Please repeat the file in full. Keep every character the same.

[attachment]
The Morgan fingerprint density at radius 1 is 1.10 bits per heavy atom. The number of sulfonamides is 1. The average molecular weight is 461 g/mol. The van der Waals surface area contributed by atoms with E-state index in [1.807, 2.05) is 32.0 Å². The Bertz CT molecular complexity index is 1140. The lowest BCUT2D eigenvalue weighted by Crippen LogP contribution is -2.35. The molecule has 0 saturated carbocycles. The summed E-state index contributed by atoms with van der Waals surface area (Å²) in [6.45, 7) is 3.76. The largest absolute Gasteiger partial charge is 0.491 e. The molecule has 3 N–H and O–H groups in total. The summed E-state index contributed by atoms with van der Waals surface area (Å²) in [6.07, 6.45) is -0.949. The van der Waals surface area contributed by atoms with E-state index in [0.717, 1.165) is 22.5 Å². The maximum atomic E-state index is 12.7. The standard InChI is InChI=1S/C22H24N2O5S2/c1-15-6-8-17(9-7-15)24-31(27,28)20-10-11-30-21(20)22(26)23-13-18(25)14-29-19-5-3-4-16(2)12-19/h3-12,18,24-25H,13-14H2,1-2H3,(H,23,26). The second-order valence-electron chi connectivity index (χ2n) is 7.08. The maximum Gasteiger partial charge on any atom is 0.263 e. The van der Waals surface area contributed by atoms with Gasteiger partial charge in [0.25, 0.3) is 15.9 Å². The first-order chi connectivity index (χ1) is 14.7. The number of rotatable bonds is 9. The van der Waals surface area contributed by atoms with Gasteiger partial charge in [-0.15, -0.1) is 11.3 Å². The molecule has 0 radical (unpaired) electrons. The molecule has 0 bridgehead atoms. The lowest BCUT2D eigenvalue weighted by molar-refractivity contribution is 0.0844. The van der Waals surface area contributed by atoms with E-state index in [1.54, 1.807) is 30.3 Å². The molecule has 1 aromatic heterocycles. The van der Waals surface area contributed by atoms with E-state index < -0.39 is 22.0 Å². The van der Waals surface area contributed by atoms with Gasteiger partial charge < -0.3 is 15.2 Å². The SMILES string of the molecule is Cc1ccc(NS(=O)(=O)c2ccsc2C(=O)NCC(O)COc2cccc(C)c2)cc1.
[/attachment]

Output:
The Morgan fingerprint density at radius 1 is 1.10 bits per heavy atom. The number of sulfonamides is 1. The average molecular weight is 461 g/mol. The van der Waals surface area contributed by atoms with E-state index in [1.807, 2.05) is 32.0 Å². The Bertz CT molecular complexity index is 1140. The lowest BCUT2D eigenvalue weighted by Crippen LogP contribution is -2.35. The molecule has 0 saturated carbocycles. The summed E-state index contributed by atoms with van der Waals surface area (Å²) in [6.45, 7) is 3.76. The largest absolute Gasteiger partial charge is 0.491 e. The molecule has 3 N–H and O–H groups in total. The summed E-state index contributed by atoms with van der Waals surface area (Å²) in [6.07, 6.45) is -0.949. The van der Waals surface area contributed by atoms with E-state index in [0.717, 1.165) is 22.5 Å². The maximum atomic E-state index is 12.7. The standard InChI is InChI=1S/C22H24N2O5S2/c1-15-6-8-17(9-7-15)24-31(27,28)20-10-11-30-21(20)22(26)23-13-18(25)14-29-19-5-3-4-16(2)12-19/h3-12,18,24-25H,13-14H2,1-2H3,(H,23,26). The second-order valence-electron chi connectivity index (χ2n) is 7.08. The maximum Gasteiger partial charge on any atom is 0.263 e. The van der Waals surface area contributed by atoms with Gasteiger partial charge in [0.25, 0.3) is 15.9 Å². The first-order chi connectivity index (χ1) is 14.7. The number of rotatable bonds is 9. The van der Waals surface area contributed by atoms with Gasteiger partial charge in [-0.15, -0.1) is 11.3 Å². The molecule has 0 radical (unpaired) electrons. The molecule has 0 bridgehead atoms. The lowest BCUT2D eigenvalue weighted by molar-refractivity contribution is 0.0844. The van der Waals surface area contributed by atoms with E-state index in [1.54, 1.807) is 30.3 Å². The molecule has 1 aromatic heterocycles. The van der Waals surface area contributed by atoms with E-state index < -0.39 is 22.0 Å². The van der Waals surface area contributed by atoms with Gasteiger partial charge < -0.3 is 15.2 Å². The SMILES string of the molecule is Cc1ccc(NS(=O)(=O)c2ccsc2C(=O)NCC(O)COc2cccc(C)c2)cc1.